Content Index

This commentary steps back from the specifics of the foregoing papers in order to take another look at wider historiographical questions with special reference to two, broad issues: the interface between environmental history and the history of ecology, and perspectives on environmental history from the viewpoint of practitioners from different disciplinary, national and regional contexts.

Eugene P. Odum and Howard T. Odum were at the forefront of the ‘new ecology’ of ecosystems, in the 1950s and 1960s. They were also firmly committed to bringing both natural and human ecosystems into accord with the laws of ecoenergetics (the flow of energy through a system).

This paper gives an account of the participatory, democratic and pluralistic perspectives of Boulding and other important figures in the General Systems Community (GSC).

Four million Tiv people form the major culture of the Benue state of southern Nigeria. They are popularly known as the greatest democrats in Africa as their society is based on fraternal cooperation between age mates rather than on authoritative chieftaincy…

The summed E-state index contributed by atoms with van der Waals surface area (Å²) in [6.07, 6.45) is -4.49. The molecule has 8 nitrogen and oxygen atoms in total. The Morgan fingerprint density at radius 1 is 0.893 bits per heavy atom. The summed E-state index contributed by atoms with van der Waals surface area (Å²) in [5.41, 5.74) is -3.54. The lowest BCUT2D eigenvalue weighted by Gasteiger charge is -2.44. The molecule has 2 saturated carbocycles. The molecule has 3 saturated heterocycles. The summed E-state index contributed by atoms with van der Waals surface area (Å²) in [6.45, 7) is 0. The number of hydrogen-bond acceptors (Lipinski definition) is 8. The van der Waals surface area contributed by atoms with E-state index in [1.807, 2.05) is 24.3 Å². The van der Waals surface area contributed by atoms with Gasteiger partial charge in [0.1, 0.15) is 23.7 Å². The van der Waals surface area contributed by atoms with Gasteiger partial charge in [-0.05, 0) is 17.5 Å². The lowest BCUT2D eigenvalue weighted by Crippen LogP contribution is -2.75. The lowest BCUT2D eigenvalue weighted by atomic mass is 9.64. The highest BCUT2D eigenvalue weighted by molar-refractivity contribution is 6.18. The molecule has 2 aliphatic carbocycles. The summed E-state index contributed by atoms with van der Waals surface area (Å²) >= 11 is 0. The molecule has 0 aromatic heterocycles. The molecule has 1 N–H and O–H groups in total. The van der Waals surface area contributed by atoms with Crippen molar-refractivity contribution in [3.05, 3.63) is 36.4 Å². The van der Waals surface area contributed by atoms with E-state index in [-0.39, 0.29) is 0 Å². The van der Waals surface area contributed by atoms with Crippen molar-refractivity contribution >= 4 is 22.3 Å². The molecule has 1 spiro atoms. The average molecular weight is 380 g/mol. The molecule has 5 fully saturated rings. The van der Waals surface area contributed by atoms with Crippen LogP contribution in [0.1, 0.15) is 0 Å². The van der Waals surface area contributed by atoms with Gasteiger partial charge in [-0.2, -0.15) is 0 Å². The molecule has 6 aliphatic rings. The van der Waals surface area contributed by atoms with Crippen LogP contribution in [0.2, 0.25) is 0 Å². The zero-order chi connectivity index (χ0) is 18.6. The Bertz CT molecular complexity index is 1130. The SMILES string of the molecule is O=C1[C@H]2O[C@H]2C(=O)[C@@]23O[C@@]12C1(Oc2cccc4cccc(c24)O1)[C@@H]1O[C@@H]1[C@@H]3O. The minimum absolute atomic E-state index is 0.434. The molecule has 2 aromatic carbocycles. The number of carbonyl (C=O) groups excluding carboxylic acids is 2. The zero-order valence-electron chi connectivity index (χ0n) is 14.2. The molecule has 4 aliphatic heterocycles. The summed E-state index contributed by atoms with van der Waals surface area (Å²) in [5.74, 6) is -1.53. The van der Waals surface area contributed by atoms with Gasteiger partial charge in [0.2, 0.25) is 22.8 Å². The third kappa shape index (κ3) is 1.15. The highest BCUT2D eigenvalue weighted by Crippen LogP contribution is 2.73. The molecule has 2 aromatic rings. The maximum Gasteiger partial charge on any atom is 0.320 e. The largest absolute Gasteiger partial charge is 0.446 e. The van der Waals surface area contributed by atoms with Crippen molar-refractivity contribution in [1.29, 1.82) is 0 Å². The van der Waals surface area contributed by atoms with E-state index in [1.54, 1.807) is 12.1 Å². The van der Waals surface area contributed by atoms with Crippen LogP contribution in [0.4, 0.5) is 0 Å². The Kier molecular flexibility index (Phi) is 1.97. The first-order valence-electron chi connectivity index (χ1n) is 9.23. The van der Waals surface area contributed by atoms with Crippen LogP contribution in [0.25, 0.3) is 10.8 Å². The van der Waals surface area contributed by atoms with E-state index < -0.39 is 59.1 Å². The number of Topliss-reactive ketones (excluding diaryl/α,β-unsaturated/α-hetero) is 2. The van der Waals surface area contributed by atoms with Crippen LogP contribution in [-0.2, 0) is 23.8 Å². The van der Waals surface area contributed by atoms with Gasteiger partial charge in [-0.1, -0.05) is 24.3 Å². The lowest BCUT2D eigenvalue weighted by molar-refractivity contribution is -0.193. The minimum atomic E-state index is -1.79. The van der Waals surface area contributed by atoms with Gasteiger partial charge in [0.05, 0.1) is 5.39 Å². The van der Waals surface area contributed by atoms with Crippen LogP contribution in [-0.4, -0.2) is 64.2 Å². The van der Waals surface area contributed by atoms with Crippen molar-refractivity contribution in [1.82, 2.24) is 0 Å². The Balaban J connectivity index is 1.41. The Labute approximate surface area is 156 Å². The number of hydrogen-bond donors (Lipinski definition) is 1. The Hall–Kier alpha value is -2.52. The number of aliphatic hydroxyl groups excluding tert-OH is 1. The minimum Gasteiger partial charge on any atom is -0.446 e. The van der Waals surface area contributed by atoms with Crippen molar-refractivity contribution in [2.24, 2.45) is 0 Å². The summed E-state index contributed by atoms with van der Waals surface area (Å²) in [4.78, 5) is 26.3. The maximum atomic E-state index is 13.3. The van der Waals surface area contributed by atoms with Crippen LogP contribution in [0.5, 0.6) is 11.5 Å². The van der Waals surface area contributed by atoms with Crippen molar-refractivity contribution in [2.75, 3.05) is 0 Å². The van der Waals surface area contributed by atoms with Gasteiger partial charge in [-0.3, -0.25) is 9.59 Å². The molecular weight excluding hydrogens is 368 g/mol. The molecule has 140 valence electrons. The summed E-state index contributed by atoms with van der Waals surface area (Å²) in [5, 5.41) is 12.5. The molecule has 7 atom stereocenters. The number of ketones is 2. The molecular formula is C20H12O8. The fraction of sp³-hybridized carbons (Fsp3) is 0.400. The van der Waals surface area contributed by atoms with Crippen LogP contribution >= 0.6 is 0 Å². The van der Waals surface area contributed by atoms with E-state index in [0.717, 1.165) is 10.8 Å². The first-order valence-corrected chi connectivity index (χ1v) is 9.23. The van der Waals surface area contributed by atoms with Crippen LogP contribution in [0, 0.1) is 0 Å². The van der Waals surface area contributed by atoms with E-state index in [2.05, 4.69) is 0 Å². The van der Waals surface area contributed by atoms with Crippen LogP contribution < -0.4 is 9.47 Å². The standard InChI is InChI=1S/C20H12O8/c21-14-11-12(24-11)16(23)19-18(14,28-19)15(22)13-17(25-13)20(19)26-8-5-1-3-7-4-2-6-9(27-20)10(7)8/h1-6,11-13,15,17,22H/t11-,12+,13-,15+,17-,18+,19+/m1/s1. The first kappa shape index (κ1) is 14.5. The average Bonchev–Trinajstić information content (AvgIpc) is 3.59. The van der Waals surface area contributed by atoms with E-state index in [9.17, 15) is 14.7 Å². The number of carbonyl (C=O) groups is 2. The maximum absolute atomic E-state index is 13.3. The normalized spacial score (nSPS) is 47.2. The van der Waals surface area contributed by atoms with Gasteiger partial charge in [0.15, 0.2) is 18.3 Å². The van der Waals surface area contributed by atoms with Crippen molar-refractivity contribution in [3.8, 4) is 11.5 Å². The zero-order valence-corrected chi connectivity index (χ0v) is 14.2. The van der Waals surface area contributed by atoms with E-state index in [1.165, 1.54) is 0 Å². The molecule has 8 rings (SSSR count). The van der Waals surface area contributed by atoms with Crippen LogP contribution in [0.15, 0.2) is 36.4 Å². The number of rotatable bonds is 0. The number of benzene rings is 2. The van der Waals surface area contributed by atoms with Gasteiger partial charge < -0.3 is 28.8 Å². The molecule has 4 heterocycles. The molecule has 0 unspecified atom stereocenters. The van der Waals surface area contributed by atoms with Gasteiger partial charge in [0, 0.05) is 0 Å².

While gender-blindness has characterised much writing on colonial environmental history, women have assumed center-stage in the historical narratives produced by two linked contemporary policy discourses: ecofeminism, and ‘women, environment and development.’

This paper examines argues that common property regimes in the Indian Himalayas historically provided only one of an interdependent set of production strategies.

Carruthers explores the relevance of work conducted by James Stevenson-Hamilton, during his employment in the Sudan civil service, to the modern conservation doctrine of sustainable yield.

Over the Colonial period, prolonged drought episodes had severe impacts on all sectors of society, particularly indigenous rural populations. This paper employs a variety of colonial historical records to document the nature and extent of these impacts within the context of prevailing social, political and economic conditions.

This issue of Environment and History completes a third year of the new journal, and presents a useful opportunity for reflection about the state of the discipline.

Archaeological evidence demonstrates that prehistoric human activities caused significant environmental alteration in many parts of the region…